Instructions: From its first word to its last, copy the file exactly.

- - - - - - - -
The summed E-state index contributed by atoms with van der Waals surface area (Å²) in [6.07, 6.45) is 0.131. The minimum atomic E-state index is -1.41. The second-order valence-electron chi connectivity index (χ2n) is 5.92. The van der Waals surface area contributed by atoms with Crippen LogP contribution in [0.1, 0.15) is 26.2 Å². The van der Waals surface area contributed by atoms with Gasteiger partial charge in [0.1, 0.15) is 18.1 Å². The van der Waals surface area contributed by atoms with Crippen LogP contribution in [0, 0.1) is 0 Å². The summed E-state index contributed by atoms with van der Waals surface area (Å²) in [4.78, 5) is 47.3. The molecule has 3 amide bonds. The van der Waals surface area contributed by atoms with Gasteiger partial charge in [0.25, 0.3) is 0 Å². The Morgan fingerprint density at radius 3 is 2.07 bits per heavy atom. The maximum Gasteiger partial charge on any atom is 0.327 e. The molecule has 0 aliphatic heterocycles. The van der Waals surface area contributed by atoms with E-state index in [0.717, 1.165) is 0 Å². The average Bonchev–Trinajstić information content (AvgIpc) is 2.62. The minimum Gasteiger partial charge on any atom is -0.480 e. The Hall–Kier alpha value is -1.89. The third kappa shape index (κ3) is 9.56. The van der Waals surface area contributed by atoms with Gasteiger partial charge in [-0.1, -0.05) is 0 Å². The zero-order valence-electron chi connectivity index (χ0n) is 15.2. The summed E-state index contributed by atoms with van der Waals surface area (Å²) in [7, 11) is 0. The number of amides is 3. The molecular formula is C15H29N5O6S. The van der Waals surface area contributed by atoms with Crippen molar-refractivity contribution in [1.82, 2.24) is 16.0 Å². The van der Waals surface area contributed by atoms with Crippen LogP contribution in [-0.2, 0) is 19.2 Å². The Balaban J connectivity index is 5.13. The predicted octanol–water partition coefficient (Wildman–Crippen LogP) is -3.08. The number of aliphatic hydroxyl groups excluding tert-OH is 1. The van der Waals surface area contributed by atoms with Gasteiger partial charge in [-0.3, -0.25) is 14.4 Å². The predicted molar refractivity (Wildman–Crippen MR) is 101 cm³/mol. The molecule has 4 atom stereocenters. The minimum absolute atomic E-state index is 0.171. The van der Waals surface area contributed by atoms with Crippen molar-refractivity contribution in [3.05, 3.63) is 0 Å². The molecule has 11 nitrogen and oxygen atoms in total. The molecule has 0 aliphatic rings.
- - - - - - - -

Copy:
The summed E-state index contributed by atoms with van der Waals surface area (Å²) in [6.07, 6.45) is 0.131. The minimum atomic E-state index is -1.41. The second-order valence-electron chi connectivity index (χ2n) is 5.92. The van der Waals surface area contributed by atoms with Crippen LogP contribution in [0.1, 0.15) is 26.2 Å². The van der Waals surface area contributed by atoms with Gasteiger partial charge in [0.1, 0.15) is 18.1 Å². The van der Waals surface area contributed by atoms with Crippen LogP contribution in [0, 0.1) is 0 Å². The summed E-state index contributed by atoms with van der Waals surface area (Å²) in [4.78, 5) is 47.3. The molecule has 3 amide bonds. The van der Waals surface area contributed by atoms with Gasteiger partial charge in [0.25, 0.3) is 0 Å². The Morgan fingerprint density at radius 3 is 2.07 bits per heavy atom. The maximum Gasteiger partial charge on any atom is 0.327 e. The molecule has 0 aliphatic heterocycles. The van der Waals surface area contributed by atoms with E-state index in [0.717, 1.165) is 0 Å². The average Bonchev–Trinajstić information content (AvgIpc) is 2.62. The minimum Gasteiger partial charge on any atom is -0.480 e. The Hall–Kier alpha value is -1.89. The third kappa shape index (κ3) is 9.56. The van der Waals surface area contributed by atoms with Gasteiger partial charge in [-0.1, -0.05) is 0 Å². The zero-order valence-electron chi connectivity index (χ0n) is 15.2. The summed E-state index contributed by atoms with van der Waals surface area (Å²) in [7, 11) is 0. The number of amides is 3. The molecular formula is C15H29N5O6S. The van der Waals surface area contributed by atoms with Crippen molar-refractivity contribution in [1.82, 2.24) is 16.0 Å². The van der Waals surface area contributed by atoms with Crippen LogP contribution in [-0.2, 0) is 19.2 Å². The Balaban J connectivity index is 5.13. The predicted octanol–water partition coefficient (Wildman–Crippen LogP) is -3.08. The number of aliphatic hydroxyl groups excluding tert-OH is 1. The van der Waals surface area contributed by atoms with Gasteiger partial charge in [-0.3, -0.25) is 14.4 Å². The predicted molar refractivity (Wildman–Crippen MR) is 101 cm³/mol. The molecule has 4 atom stereocenters. The minimum absolute atomic E-state index is 0.171. The van der Waals surface area contributed by atoms with Crippen molar-refractivity contribution in [3.05, 3.63) is 0 Å². The molecule has 11 nitrogen and oxygen atoms in total. The molecule has 0 aliphatic rings.